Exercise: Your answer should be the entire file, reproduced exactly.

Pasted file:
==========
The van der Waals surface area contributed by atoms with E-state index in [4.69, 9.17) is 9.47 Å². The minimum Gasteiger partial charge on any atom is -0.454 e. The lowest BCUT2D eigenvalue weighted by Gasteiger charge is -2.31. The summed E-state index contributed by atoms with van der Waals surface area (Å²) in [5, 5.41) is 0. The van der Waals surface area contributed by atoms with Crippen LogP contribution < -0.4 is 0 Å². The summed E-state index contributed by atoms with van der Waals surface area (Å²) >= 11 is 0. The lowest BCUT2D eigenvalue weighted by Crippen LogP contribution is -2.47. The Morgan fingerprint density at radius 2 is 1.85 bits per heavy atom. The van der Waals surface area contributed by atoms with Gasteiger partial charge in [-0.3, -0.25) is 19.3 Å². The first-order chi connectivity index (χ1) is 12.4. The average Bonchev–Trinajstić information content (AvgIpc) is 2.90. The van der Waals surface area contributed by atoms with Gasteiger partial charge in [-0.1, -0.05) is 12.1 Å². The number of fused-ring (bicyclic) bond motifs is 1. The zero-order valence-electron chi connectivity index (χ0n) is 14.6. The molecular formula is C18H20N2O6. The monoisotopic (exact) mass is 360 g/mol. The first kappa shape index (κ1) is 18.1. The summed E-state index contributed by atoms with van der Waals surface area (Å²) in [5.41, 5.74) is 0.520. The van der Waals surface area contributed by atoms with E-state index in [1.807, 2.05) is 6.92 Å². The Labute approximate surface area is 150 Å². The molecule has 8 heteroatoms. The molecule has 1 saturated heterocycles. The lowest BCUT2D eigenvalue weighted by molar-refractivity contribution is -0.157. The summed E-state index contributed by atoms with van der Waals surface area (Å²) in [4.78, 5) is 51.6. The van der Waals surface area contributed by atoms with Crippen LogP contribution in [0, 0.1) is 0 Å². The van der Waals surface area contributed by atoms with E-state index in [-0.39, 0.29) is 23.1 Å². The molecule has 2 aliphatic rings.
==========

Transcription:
The van der Waals surface area contributed by atoms with E-state index in [4.69, 9.17) is 9.47 Å². The minimum Gasteiger partial charge on any atom is -0.454 e. The lowest BCUT2D eigenvalue weighted by Gasteiger charge is -2.31. The summed E-state index contributed by atoms with van der Waals surface area (Å²) in [5, 5.41) is 0. The van der Waals surface area contributed by atoms with Crippen LogP contribution < -0.4 is 0 Å². The summed E-state index contributed by atoms with van der Waals surface area (Å²) >= 11 is 0. The lowest BCUT2D eigenvalue weighted by Crippen LogP contribution is -2.47. The Morgan fingerprint density at radius 2 is 1.85 bits per heavy atom. The van der Waals surface area contributed by atoms with Gasteiger partial charge in [-0.3, -0.25) is 19.3 Å². The first-order chi connectivity index (χ1) is 12.4. The average Bonchev–Trinajstić information content (AvgIpc) is 2.90. The van der Waals surface area contributed by atoms with Gasteiger partial charge in [-0.1, -0.05) is 12.1 Å². The number of fused-ring (bicyclic) bond motifs is 1. The zero-order valence-electron chi connectivity index (χ0n) is 14.6. The molecular formula is C18H20N2O6. The monoisotopic (exact) mass is 360 g/mol. The first kappa shape index (κ1) is 18.1. The summed E-state index contributed by atoms with van der Waals surface area (Å²) in [5.41, 5.74) is 0.520. The van der Waals surface area contributed by atoms with E-state index in [1.807, 2.05) is 6.92 Å². The Labute approximate surface area is 150 Å². The molecule has 8 heteroatoms. The molecule has 1 saturated heterocycles. The lowest BCUT2D eigenvalue weighted by molar-refractivity contribution is -0.157. The summed E-state index contributed by atoms with van der Waals surface area (Å²) in [4.78, 5) is 51.6. The van der Waals surface area contributed by atoms with Crippen LogP contribution in [0, 0.1) is 0 Å². The van der Waals surface area contributed by atoms with E-state index in [-0.39, 0.29) is 23.1 Å². The molecule has 2 aliphatic rings.